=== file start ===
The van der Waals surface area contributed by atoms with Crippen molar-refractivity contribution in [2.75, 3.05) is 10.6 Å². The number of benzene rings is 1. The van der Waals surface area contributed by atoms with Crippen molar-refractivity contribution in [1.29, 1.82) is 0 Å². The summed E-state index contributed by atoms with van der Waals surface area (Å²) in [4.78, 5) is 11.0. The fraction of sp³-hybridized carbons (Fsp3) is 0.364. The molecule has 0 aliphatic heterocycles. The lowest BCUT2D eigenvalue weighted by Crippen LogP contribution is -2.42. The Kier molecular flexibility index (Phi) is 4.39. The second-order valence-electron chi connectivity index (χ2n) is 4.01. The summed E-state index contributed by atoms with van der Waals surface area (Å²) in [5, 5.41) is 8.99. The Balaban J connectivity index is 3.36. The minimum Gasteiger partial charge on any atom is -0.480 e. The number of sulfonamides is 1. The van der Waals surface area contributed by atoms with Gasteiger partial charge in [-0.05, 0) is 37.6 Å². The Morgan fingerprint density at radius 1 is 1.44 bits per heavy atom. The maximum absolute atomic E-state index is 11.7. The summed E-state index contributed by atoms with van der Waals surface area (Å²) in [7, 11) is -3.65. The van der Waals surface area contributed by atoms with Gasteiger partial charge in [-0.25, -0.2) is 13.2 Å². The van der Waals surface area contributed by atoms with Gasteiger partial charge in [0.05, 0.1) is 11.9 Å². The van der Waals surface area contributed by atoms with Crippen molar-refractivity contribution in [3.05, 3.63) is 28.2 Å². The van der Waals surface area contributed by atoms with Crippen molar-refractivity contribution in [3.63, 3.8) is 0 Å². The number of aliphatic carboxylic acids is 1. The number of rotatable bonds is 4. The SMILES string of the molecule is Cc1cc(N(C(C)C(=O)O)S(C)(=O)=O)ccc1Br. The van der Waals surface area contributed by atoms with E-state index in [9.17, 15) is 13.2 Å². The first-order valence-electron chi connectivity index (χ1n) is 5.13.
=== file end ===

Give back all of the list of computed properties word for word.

The van der Waals surface area contributed by atoms with Crippen molar-refractivity contribution in [2.75, 3.05) is 10.6 Å². The number of benzene rings is 1. The van der Waals surface area contributed by atoms with Crippen molar-refractivity contribution in [1.29, 1.82) is 0 Å². The summed E-state index contributed by atoms with van der Waals surface area (Å²) in [4.78, 5) is 11.0. The fraction of sp³-hybridized carbons (Fsp3) is 0.364. The molecule has 0 aliphatic heterocycles. The lowest BCUT2D eigenvalue weighted by Crippen LogP contribution is -2.42. The Kier molecular flexibility index (Phi) is 4.39. The second-order valence-electron chi connectivity index (χ2n) is 4.01. The summed E-state index contributed by atoms with van der Waals surface area (Å²) in [5, 5.41) is 8.99. The Balaban J connectivity index is 3.36. The minimum Gasteiger partial charge on any atom is -0.480 e. The number of sulfonamides is 1. The van der Waals surface area contributed by atoms with Gasteiger partial charge in [-0.05, 0) is 37.6 Å². The Morgan fingerprint density at radius 1 is 1.44 bits per heavy atom. The maximum absolute atomic E-state index is 11.7. The summed E-state index contributed by atoms with van der Waals surface area (Å²) in [7, 11) is -3.65. The van der Waals surface area contributed by atoms with Gasteiger partial charge in [-0.25, -0.2) is 13.2 Å². The van der Waals surface area contributed by atoms with Gasteiger partial charge in [0.05, 0.1) is 11.9 Å². The van der Waals surface area contributed by atoms with Crippen molar-refractivity contribution in [3.05, 3.63) is 28.2 Å². The van der Waals surface area contributed by atoms with Crippen molar-refractivity contribution in [3.63, 3.8) is 0 Å². The number of aliphatic carboxylic acids is 1. The number of rotatable bonds is 4. The SMILES string of the molecule is Cc1cc(N(C(C)C(=O)O)S(C)(=O)=O)ccc1Br. The van der Waals surface area contributed by atoms with E-state index in [9.17, 15) is 13.2 Å². The first-order valence-electron chi connectivity index (χ1n) is 5.13.